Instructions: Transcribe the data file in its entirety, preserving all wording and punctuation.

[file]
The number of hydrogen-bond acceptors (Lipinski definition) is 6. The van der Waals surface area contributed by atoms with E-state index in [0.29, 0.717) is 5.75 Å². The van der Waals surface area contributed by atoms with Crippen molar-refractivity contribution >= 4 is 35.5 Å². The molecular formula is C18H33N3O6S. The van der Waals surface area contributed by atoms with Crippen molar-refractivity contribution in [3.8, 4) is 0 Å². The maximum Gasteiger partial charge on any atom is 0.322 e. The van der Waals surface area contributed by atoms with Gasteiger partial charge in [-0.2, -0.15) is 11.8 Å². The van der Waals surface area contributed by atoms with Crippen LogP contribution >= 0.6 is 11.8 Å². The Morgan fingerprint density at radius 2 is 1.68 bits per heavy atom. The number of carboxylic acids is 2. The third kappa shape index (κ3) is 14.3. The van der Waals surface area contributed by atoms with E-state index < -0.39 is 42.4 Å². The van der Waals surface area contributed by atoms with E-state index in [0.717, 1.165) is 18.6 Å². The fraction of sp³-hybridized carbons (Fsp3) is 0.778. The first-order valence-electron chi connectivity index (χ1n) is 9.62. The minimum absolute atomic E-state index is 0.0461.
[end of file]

The number of hydrogen-bond acceptors (Lipinski definition) is 6. The van der Waals surface area contributed by atoms with E-state index in [0.29, 0.717) is 5.75 Å². The van der Waals surface area contributed by atoms with Crippen molar-refractivity contribution >= 4 is 35.5 Å². The molecular formula is C18H33N3O6S. The van der Waals surface area contributed by atoms with Crippen molar-refractivity contribution in [3.8, 4) is 0 Å². The maximum Gasteiger partial charge on any atom is 0.322 e. The van der Waals surface area contributed by atoms with Gasteiger partial charge in [-0.2, -0.15) is 11.8 Å². The van der Waals surface area contributed by atoms with Crippen LogP contribution >= 0.6 is 11.8 Å². The Morgan fingerprint density at radius 2 is 1.68 bits per heavy atom. The number of carboxylic acids is 2. The third kappa shape index (κ3) is 14.3. The van der Waals surface area contributed by atoms with E-state index < -0.39 is 42.4 Å². The van der Waals surface area contributed by atoms with E-state index in [0.717, 1.165) is 18.6 Å². The fraction of sp³-hybridized carbons (Fsp3) is 0.778. The first-order valence-electron chi connectivity index (χ1n) is 9.62. The minimum absolute atomic E-state index is 0.0461.